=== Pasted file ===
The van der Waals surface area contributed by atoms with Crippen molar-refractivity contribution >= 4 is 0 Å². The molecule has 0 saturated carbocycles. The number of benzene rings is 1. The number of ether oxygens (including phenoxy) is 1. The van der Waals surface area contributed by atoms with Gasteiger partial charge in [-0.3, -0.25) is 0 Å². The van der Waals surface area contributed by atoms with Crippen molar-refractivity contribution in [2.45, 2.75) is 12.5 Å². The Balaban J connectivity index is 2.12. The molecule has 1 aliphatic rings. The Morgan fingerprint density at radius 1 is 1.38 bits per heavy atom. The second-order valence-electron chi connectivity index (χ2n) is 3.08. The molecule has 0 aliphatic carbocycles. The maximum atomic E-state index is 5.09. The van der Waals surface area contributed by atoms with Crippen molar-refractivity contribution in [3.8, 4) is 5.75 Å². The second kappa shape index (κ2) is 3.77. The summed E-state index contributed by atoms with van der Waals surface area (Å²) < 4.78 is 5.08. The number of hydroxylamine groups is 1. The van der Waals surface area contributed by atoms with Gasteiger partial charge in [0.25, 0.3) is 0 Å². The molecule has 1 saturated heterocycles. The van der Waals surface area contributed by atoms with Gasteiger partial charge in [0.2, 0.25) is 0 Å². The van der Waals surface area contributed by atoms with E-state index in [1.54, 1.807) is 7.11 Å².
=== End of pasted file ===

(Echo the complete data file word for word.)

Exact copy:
The van der Waals surface area contributed by atoms with Crippen molar-refractivity contribution >= 4 is 0 Å². The molecule has 0 saturated carbocycles. The number of benzene rings is 1. The number of ether oxygens (including phenoxy) is 1. The van der Waals surface area contributed by atoms with Gasteiger partial charge in [-0.3, -0.25) is 0 Å². The van der Waals surface area contributed by atoms with Crippen molar-refractivity contribution in [2.45, 2.75) is 12.5 Å². The Balaban J connectivity index is 2.12. The molecule has 1 aliphatic rings. The Morgan fingerprint density at radius 1 is 1.38 bits per heavy atom. The second-order valence-electron chi connectivity index (χ2n) is 3.08. The molecule has 0 aliphatic carbocycles. The maximum atomic E-state index is 5.09. The van der Waals surface area contributed by atoms with Crippen molar-refractivity contribution in [3.8, 4) is 5.75 Å². The second kappa shape index (κ2) is 3.77. The summed E-state index contributed by atoms with van der Waals surface area (Å²) < 4.78 is 5.08. The number of hydroxylamine groups is 1. The van der Waals surface area contributed by atoms with Gasteiger partial charge in [0.25, 0.3) is 0 Å². The molecule has 1 saturated heterocycles. The van der Waals surface area contributed by atoms with Gasteiger partial charge in [0.2, 0.25) is 0 Å². The van der Waals surface area contributed by atoms with E-state index in [1.54, 1.807) is 7.11 Å².